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Data from: A Bayesian approach for detecting the impact of mass-extinction events on molecular phylogenies when rates of lineage diversification may vary

Citation

May, Michael R.; Hoehna, Sebastian; Moore, Brian R. (2017), Data from: A Bayesian approach for detecting the impact of mass-extinction events on molecular phylogenies when rates of lineage diversification may vary, Dryad, Dataset, https://doi.org/10.5061/dryad.v16ns

Abstract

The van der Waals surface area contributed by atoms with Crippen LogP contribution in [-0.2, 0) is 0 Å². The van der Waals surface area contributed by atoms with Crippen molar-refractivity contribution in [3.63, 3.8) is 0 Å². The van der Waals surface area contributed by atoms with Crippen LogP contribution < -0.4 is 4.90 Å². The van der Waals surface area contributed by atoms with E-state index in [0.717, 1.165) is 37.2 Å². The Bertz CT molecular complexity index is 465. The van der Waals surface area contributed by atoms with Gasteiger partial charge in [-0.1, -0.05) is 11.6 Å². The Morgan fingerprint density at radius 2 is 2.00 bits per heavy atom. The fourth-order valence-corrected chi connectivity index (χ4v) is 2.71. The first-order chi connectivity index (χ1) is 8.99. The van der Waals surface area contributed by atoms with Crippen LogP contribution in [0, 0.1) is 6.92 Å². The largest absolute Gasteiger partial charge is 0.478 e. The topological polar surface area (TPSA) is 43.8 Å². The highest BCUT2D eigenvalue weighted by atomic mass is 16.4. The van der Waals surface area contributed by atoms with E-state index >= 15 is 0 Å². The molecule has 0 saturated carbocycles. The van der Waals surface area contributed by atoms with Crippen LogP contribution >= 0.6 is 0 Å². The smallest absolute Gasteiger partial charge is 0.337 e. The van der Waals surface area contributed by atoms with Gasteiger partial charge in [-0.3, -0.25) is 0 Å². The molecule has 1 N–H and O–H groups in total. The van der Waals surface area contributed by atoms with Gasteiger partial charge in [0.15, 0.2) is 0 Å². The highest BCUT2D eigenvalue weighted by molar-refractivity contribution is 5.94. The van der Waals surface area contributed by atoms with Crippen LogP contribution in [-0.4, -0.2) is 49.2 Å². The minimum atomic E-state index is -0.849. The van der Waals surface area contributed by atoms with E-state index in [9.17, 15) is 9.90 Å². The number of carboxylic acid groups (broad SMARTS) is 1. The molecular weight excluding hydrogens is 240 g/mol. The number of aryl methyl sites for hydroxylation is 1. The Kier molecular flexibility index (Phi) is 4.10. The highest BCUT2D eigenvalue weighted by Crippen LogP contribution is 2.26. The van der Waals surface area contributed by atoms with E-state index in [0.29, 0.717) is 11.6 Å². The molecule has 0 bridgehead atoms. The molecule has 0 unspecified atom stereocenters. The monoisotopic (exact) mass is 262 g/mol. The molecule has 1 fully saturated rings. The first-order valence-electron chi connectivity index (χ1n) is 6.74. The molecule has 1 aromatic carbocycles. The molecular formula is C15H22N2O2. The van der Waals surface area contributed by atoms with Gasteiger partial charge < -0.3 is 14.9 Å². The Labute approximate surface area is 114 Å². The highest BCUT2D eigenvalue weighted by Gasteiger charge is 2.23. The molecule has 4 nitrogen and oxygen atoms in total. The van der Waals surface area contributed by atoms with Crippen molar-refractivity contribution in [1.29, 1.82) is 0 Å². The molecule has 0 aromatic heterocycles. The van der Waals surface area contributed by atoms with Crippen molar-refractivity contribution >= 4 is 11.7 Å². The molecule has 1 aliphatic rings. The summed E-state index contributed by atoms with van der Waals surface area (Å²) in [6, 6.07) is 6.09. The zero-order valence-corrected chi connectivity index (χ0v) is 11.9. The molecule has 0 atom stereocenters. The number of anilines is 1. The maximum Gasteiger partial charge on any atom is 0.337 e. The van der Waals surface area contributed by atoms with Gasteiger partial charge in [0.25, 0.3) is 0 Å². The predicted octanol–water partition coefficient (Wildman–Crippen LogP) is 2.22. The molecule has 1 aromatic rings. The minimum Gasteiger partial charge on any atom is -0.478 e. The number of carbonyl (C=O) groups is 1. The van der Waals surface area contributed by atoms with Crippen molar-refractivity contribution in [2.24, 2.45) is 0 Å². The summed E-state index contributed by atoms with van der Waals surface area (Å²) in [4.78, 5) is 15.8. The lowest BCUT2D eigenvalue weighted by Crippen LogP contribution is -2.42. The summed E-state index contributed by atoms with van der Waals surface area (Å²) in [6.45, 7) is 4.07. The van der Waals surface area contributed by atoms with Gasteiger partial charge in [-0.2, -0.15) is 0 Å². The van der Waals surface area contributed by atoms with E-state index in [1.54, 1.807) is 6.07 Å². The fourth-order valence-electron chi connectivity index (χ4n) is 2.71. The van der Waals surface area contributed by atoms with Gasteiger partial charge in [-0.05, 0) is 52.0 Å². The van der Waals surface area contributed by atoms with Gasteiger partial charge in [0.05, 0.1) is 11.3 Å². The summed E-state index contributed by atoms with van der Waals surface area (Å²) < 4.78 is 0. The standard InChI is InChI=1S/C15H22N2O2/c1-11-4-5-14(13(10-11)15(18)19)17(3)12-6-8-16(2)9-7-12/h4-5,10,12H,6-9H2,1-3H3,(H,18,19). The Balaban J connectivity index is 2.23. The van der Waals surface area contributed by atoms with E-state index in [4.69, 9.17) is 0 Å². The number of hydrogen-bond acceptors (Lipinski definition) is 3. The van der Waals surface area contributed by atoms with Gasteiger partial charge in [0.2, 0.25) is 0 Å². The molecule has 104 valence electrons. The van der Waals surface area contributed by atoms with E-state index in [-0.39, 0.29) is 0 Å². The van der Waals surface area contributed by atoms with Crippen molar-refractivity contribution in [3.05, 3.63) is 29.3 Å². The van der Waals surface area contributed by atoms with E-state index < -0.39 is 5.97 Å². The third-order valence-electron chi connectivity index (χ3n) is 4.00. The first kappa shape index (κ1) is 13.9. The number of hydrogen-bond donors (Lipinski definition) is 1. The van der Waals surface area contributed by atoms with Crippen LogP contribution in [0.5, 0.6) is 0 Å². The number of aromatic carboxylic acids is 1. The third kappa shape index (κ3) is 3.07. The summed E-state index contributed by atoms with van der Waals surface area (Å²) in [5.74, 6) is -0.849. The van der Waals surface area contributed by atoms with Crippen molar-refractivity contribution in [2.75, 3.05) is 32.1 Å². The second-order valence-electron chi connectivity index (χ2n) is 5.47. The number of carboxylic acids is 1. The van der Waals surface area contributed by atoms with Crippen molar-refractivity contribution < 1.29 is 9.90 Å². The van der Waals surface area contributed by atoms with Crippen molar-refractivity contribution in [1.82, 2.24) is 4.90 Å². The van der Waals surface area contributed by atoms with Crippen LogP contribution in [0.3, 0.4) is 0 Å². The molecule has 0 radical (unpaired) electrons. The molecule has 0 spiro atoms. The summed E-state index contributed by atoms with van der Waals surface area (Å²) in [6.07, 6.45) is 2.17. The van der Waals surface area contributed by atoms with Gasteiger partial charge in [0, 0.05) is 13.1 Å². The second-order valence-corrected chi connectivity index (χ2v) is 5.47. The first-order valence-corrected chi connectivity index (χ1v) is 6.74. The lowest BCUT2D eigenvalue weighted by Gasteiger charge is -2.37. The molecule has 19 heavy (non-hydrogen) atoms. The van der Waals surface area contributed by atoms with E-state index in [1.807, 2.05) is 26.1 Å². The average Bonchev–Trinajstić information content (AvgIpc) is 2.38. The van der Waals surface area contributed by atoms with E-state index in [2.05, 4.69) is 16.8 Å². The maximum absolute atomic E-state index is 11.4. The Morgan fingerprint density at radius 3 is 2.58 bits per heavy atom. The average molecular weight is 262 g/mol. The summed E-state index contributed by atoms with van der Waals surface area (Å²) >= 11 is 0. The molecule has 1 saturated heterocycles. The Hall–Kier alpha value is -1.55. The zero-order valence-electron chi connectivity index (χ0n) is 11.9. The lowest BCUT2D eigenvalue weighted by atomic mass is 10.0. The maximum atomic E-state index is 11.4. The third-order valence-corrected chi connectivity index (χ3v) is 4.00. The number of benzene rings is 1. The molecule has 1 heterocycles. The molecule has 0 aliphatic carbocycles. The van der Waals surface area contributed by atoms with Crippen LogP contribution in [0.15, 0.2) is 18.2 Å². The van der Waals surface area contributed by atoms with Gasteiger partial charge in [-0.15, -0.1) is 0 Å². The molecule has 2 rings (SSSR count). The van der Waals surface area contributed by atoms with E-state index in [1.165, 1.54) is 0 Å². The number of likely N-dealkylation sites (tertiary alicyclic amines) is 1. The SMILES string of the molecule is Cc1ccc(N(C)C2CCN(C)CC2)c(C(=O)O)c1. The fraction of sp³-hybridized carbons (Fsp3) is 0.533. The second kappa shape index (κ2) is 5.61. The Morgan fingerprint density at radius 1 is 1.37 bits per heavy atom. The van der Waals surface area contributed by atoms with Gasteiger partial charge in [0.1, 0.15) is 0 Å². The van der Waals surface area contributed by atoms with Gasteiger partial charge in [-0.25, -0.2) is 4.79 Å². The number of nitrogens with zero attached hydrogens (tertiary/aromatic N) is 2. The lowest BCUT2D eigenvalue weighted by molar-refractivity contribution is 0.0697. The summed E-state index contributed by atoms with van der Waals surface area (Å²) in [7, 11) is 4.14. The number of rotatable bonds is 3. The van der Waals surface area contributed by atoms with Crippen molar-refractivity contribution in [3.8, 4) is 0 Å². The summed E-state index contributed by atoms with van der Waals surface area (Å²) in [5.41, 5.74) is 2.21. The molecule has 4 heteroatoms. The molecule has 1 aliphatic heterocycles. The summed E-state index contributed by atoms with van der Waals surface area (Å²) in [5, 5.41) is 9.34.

The paleontological record chronicles numerous episodes of mass extinction that severely culled the Tree of Life. Biologists have long sought to assess the extent to which these events may have impacted particular groups. We present a novel method for detecting the impact of mass-extinction events on molecular phylogenies, even in the presence of tree-wide diversification-rate variation and in the absence of additional information from the fossil record. Our approach is based on an episodic stochastic-branching process model in which rates of speciation and extinction are constant between events. We model three types of events: (i) instantaneous tree-wide shifts in speciation rate; (ii) instantaneous tree-wide shifts in extinction rate and (iii) instantaneous tree-wide mass-extinction events. Each type of event is modelled as an independent compound Poisson process (CPP), where the waiting times between events are exponentially distributed with event-specific rate parameters. The magnitude of each event is drawn from an event-specific prior distribution. Parameters of the model are then estimated in a Bayesian statistical framework using a reversible-jump Markov chain Monte Carlo algorithm. This Bayesian approach enables us to distinguish between tree-wide diversification-rate variation and mass-extinction events by specifying a biologically informed prior on the magnitude of mass-extinction events and empirical hyperpriors on the diversification-rate parameters. We demonstrate via simulation that this method has substantial power to detect the number of mass-extinction events and provides unbiased estimates of the timing of mass-extinction events, while exhibiting an appropriate (i.e. <5%) false-discovery rate, even when background diversification rates vary. Finally, we provide an empirical demonstration of this approach, which reveals that conifers experienced a major episode of mass extinction ≈23 Ma. This new approach – the CPP on Mass-Extinction Times (CoMET) model – provides an effective tool for detecting the impact of mass-extinction events on molecular phylogenies, even when the history of those groups includes temporal variation in diversification rates and when the fossil history of those groups is poorly known.

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